When HVAC equipment is poorly designed, improperly installed or not maintained, your home HVAC system itself poses an IAQ threat. HVAC equipment may harbor biological contaminants which cause health issues such as dizziness, lethargy, shortness of breath and digestive problems.
Examples of Indoor Sources
Outdoor Air Pollution Sources
Outdoor air pollutants enter indoor spaces through infiltration AKA cracks and openings in the building envelope, as well as through the HVAC system and open doors and windows.
Mobile sources produce pollution when operating. These pollutants include greenhouse gasses, VOCs, particulate matter and carbon monoxide. Health effects span headaches, fatigue nausea, liver and kidney damage and premature death.
Natural sources unintentionally produce outdoor air pollution. Contaminants from natural sources include carbon monoxide, particulate matter, sulfur dioxide and nitric oxide. Health effects can include respiratory illnesses, heart failure and premature death.
Stationary and Area Sources
Similar to mobile sources, stationary and local sources produce pollution when operating. This results in particulate matter, carbon monoxide, sulfur dioxide, mercury and phosphorus pollution among others. Symptoms from stationary source exposure include respiratory illnesses, allergic reactions and premature death.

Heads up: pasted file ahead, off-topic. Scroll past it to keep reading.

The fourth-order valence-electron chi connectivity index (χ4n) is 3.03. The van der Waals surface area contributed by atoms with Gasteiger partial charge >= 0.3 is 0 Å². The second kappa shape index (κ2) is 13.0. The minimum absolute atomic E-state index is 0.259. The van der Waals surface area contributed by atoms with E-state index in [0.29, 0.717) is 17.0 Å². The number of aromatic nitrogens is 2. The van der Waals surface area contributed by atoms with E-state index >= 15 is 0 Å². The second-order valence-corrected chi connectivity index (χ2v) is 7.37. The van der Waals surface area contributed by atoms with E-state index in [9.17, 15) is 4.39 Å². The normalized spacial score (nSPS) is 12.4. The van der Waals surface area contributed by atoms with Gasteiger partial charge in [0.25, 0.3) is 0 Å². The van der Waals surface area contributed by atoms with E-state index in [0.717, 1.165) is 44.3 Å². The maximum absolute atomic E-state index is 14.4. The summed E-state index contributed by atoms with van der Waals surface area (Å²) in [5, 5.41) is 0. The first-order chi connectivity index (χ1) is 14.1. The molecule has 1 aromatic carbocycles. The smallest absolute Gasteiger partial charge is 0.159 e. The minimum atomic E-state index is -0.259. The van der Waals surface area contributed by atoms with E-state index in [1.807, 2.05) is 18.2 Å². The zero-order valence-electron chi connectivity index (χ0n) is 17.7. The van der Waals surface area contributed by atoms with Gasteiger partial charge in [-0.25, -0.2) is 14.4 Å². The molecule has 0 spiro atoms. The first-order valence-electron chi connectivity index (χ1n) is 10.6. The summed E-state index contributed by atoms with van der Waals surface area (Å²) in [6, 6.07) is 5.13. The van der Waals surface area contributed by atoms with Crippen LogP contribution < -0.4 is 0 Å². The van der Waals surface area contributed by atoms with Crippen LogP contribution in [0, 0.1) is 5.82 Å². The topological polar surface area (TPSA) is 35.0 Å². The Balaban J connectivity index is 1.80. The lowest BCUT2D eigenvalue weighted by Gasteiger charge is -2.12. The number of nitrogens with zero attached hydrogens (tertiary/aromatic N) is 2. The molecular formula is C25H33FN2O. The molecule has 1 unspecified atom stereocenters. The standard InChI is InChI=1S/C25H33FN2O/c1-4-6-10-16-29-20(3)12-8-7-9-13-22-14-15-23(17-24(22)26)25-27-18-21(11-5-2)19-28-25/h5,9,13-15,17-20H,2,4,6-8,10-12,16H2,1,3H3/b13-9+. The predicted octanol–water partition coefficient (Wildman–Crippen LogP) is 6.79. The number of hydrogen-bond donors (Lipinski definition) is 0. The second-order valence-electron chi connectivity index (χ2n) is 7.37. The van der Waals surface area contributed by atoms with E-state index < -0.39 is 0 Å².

Yes, there are even sources of pollution underground that affect us aboveground! Underground pollutants are radioactive contaminants, methane, carbon dioxide, radon and phosphorus. Health effects as a result of exposure include risks like respiratory illnesses and cancer.
Examples of Outdoor Sources
Air Pollution Sources Are Everywhere
It’s extremely important to be aware of the many different air pollution sources. However, it can be difficult to remember all of those sources. That’s why we created this master list for homeowners like you to return to again and again as you work to better understand how air pollution sources affect your space. Consequently, be sure that you are doing all that you can do to protect yourself and your family from indoor and outdoor air pollution.